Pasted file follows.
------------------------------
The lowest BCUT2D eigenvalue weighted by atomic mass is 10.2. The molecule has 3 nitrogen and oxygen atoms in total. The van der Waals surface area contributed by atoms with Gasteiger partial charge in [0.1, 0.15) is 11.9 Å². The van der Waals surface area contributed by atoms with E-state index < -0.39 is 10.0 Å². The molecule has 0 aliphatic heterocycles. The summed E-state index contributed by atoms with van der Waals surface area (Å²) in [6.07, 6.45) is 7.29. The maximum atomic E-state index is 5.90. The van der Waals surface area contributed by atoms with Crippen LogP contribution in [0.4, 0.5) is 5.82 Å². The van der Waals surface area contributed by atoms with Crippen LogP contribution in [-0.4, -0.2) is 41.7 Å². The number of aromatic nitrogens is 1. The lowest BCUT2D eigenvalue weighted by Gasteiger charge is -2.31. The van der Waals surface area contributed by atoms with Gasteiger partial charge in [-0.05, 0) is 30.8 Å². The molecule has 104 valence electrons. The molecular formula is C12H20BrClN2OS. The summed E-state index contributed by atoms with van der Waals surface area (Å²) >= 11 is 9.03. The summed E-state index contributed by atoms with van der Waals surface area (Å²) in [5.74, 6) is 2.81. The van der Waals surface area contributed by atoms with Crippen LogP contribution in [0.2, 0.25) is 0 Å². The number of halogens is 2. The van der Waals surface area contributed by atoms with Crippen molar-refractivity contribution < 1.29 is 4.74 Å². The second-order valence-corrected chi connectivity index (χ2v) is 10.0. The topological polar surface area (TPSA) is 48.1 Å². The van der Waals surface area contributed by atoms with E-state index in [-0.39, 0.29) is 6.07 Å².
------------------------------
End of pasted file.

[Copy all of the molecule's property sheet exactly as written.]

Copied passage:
The lowest BCUT2D eigenvalue weighted by atomic mass is 10.2. The molecule has 3 nitrogen and oxygen atoms in total. The van der Waals surface area contributed by atoms with Gasteiger partial charge in [0.1, 0.15) is 11.9 Å². The van der Waals surface area contributed by atoms with E-state index < -0.39 is 10.0 Å². The molecule has 0 aliphatic heterocycles. The summed E-state index contributed by atoms with van der Waals surface area (Å²) in [6.07, 6.45) is 7.29. The maximum atomic E-state index is 5.90. The van der Waals surface area contributed by atoms with Crippen LogP contribution in [0.4, 0.5) is 5.82 Å². The van der Waals surface area contributed by atoms with Crippen LogP contribution in [-0.4, -0.2) is 41.7 Å². The number of aromatic nitrogens is 1. The lowest BCUT2D eigenvalue weighted by Gasteiger charge is -2.31. The van der Waals surface area contributed by atoms with Gasteiger partial charge in [-0.05, 0) is 30.8 Å². The molecule has 104 valence electrons. The molecular formula is C12H20BrClN2OS. The summed E-state index contributed by atoms with van der Waals surface area (Å²) >= 11 is 9.03. The summed E-state index contributed by atoms with van der Waals surface area (Å²) in [5.74, 6) is 2.81. The van der Waals surface area contributed by atoms with Crippen LogP contribution in [0.2, 0.25) is 0 Å². The number of halogens is 2. The van der Waals surface area contributed by atoms with Crippen molar-refractivity contribution < 1.29 is 4.74 Å². The second-order valence-corrected chi connectivity index (χ2v) is 10.0. The topological polar surface area (TPSA) is 48.1 Å². The van der Waals surface area contributed by atoms with E-state index in [-0.39, 0.29) is 6.07 Å².